My school of thought in psychology is that depression is strongly linked to physical inactivity. I always give clients this “prescription” on our first session: walk a little bit, sleep, and avoid sugar, alcohol, and processed carbs. Often people will heal so much from these simple actions that they don’t need medication. Plus, sunshine has a chemical effect on our brain. There’s power in taking a 10 minute walk in the sunshine every week.


Why are women twice as likely to experience anxiety than men?

It’s true that women are twice as likely to have anxiety than men. One in three women will meet the criteria for anxiety in her lifetime, and slightly less than one in four men (22%) will. We aren’t 100% certain why, but we do know that brain chemistry is different in men and women. While overall, women are more often diagnosed with anxiety, I would not say they are more “susceptible” to it, because I think that suggests that women are less able to combat anxiety.

One important factor to consider is that women may be subject to more physical and emotional abuse than men, and there is a connection between abuse and the development of anxiety disorders. I think the truth is that women and men cope with anxiety differently. Women are more likely to report their anxiety, seek social support for it, and seek counseling for it. These are excellent skills to help combat all sorts of psychological ailments.

What does someone who has never experienced depression/anxiety need to know in order to be there for someone who is going through these experiences?

They really don’t need to know a lot to be helpful. A mistake I see people make is that they try to give advice. Advice is not something people need. As a therapist, I do this very rarely. Being told what to do isn’t the same as experiencing someone’s love and empathy. When someone is in pain, they need love and support - so be empathetic. Repeat back what you’re hearing. Be able to tame your own anxiety to be there with them.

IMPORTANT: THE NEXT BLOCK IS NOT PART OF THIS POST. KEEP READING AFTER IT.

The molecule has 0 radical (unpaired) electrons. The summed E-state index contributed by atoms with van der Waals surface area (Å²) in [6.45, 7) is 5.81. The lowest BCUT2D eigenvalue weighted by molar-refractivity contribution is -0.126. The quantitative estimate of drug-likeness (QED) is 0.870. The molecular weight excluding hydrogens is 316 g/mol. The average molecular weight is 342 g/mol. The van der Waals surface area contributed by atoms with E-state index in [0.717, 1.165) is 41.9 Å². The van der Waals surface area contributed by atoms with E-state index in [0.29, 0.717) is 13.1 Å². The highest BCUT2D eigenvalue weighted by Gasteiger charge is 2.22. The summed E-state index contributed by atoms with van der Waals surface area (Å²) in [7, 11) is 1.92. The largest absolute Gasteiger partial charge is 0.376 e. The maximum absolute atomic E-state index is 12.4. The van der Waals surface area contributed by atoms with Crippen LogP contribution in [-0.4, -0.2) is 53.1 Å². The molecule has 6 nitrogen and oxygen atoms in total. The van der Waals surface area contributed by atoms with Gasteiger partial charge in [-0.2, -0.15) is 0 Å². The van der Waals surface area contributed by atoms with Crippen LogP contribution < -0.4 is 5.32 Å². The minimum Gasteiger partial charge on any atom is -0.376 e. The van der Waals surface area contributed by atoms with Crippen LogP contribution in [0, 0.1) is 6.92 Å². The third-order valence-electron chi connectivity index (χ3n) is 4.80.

We have a habit of trying to minimize and fix, but the best thing to do is to make a person feel seen and known, instead of covering the issue up with a bandaid.

For someone who is seeking an entry point to getting help, where is the best place to start?

Psychology Today is a great resource where therapists are listed with profiles and background info. Pick 3-5 people you feel connected to just by their profile, and try to set up in-person meetings with a couple of them. Therapists often give a free consultation, because you should go to someone you trust and feel a connection with. If you have insurance, directly contact them for providers. If you don’t, find a clinic in your area. A lot of therapists have websites and personal reviews to help you decide what route will be best for you.

Photos by: Emily Steffen

Emily Schrems

Emily is a writer and professional nomad obsessed with the craft of storytelling. She is enamored by inspired conversation, diverse culture, and how a solid group of girlfriends and good coffee can heal nearly everything. A bold, “yes” is her mantra, especially in response to an outdoor adventure with her pup, a delicious cocktail and all things west coast. Visit her website,– to connect with her and read additional pieces of writing.